Once you know the full dimensions of what you are dealing with you can start to think about what you might want to change. To do this you need to visualise yourself in the building and how you live. There is a whole post in this but, briefly, is the bathroom in the right place? Do you want to create an en suite? Is the downstairs open plan and will that work for you? Can you squeeze in a pantry – yes they are fashionable but they are also good storage. What about a laundry cupboard upstairs? We are considering adding sliding doors across the open plan sitting room as we would rather have two smaller rooms with the option to open it all up.
When you have worked out your measurements and decided where you want the rooms to be, you can talk to builders about what it will cost to make those changes.
Then you start to get into the details of the décor.
Start with the flooring. This is a huge upheaval to change later even if you are just laying new carpet so take the time to think about what you want and do it first. This is also your opportunity to lay underfloor heating if that is what you want. We will be replacing all the floors although not every room will have underfloor heating – only the kitchen and bathroom is the plan at the moment. But we hope to replace ugly radiators with more attractive ones which is another early job that is disruptive later on. Especially if you need to move them from one side of a room to another or realise, once you have moved in, that the only place for the sofa is in front of one – another common issue.
Doors, floors and radiators considered (we are focusing on redecoration rather than extensions and new windows and all that sort of thing). The next thing you need to look at is the electrics which means you need to go back to the floor plan because successful electrics are based around furniture placement.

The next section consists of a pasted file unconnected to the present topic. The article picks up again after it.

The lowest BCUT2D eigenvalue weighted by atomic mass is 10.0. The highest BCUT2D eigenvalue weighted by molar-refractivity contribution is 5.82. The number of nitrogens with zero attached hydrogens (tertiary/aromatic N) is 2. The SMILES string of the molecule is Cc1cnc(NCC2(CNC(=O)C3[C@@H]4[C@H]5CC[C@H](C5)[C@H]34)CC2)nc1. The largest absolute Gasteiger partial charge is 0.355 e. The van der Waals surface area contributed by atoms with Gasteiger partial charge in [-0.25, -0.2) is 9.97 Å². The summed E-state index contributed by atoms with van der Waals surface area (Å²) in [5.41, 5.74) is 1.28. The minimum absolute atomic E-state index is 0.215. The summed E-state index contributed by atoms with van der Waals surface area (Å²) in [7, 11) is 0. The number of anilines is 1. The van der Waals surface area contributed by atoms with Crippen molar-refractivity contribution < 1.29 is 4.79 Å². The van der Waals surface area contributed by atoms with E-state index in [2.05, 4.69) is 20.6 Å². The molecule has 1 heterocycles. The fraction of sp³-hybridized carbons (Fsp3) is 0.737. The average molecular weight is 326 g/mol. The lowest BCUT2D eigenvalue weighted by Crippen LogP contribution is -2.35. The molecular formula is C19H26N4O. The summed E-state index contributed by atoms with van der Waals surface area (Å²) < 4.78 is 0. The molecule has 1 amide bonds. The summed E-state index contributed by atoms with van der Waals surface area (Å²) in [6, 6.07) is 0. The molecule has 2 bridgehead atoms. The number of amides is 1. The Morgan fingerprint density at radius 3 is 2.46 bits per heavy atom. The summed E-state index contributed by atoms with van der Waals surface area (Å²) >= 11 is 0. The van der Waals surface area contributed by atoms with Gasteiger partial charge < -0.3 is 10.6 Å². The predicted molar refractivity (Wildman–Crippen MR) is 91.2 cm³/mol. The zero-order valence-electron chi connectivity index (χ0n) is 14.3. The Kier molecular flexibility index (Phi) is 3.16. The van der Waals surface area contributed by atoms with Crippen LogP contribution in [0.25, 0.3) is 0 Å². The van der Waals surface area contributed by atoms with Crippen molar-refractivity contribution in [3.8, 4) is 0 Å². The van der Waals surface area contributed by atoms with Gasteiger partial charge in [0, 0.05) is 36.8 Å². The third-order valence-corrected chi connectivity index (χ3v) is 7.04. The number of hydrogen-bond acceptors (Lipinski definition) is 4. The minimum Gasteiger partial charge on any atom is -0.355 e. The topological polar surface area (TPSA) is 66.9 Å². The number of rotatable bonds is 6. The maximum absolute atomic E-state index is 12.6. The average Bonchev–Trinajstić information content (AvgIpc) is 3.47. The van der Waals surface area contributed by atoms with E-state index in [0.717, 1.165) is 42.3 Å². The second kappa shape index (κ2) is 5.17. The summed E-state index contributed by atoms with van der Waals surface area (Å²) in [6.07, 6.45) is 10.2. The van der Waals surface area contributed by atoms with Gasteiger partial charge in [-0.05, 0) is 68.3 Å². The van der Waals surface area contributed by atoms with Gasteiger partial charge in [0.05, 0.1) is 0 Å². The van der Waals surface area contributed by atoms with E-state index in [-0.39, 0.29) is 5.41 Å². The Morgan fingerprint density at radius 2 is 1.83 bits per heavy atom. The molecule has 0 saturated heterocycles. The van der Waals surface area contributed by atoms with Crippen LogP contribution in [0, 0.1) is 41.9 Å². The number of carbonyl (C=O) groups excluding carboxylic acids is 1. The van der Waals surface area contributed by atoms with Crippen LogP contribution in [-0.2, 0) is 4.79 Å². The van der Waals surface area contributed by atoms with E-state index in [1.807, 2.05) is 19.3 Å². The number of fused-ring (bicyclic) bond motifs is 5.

Most of us will leave the lights where they are but if you are moving into a period property there’s a high chance there will be not enough sockets or they won’t be in the right place.
So think about where the beds will go – are there plugs either side for bedside lamps and phone chargers. Can you plug a light at the end of the sofa or by the reading chair? Do you need an overhead light over the coffee table or dining table?
Again, these are jobs that are annoying to do later so think about them at the start.
Having thought about that, is there money in the budget to replace the traditional white plastic with something you might like more – the devil is, as they say, in the detail. Form has finally caught up with function there so you can have brass, transparent, painted to match the wall, black or polished chrome. And sockets now come with USB ports built in which is a space saver.
Now you have planned your rooms, your entrances and exits, your heating and flooring and the electrics will correspond to where your furniture will go. You are ready to think about colours both for walls and windows and the finer details of how you want each room to look
We will look at that next time.
I'm a journalist who writes about interiors mainly for The Financial Times but I have also written regularly for The Independent and The Daily Mail. My house has been in Living Etc, HeartHome and featured in The Wall Street Journal & Corriere della Sera. I also run an interior styling consultancy Mad About Your House. Welcome to my Mad House.